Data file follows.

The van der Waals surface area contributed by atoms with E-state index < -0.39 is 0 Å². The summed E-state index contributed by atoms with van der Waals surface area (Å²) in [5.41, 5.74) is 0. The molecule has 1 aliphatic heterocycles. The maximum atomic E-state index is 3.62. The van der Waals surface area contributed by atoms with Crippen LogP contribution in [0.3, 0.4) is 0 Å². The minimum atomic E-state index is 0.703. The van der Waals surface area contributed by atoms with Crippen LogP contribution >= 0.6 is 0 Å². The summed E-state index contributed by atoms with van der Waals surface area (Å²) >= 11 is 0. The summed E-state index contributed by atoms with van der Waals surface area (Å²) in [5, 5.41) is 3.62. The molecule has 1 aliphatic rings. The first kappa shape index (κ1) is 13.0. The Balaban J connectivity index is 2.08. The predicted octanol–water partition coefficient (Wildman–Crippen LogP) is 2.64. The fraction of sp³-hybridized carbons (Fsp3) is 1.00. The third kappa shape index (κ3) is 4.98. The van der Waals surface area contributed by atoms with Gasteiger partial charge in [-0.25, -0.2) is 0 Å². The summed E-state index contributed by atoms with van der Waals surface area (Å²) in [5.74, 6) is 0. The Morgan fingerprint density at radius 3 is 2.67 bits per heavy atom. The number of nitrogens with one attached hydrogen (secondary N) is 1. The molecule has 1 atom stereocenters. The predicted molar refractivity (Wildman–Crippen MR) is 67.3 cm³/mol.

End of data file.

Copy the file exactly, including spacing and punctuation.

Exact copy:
The van der Waals surface area contributed by atoms with E-state index < -0.39 is 0 Å². The summed E-state index contributed by atoms with van der Waals surface area (Å²) in [5.41, 5.74) is 0. The molecule has 1 aliphatic heterocycles. The maximum atomic E-state index is 3.62. The van der Waals surface area contributed by atoms with Crippen LogP contribution in [0.3, 0.4) is 0 Å². The minimum atomic E-state index is 0.703. The van der Waals surface area contributed by atoms with Crippen LogP contribution >= 0.6 is 0 Å². The summed E-state index contributed by atoms with van der Waals surface area (Å²) >= 11 is 0. The summed E-state index contributed by atoms with van der Waals surface area (Å²) in [5, 5.41) is 3.62. The molecule has 1 aliphatic rings. The first kappa shape index (κ1) is 13.0. The Balaban J connectivity index is 2.08. The predicted octanol–water partition coefficient (Wildman–Crippen LogP) is 2.64. The fraction of sp³-hybridized carbons (Fsp3) is 1.00. The third kappa shape index (κ3) is 4.98. The van der Waals surface area contributed by atoms with Gasteiger partial charge in [-0.25, -0.2) is 0 Å². The summed E-state index contributed by atoms with van der Waals surface area (Å²) in [5.74, 6) is 0. The Morgan fingerprint density at radius 3 is 2.67 bits per heavy atom. The number of nitrogens with one attached hydrogen (secondary N) is 1. The molecule has 1 atom stereocenters. The predicted molar refractivity (Wildman–Crippen MR) is 67.3 cm³/mol.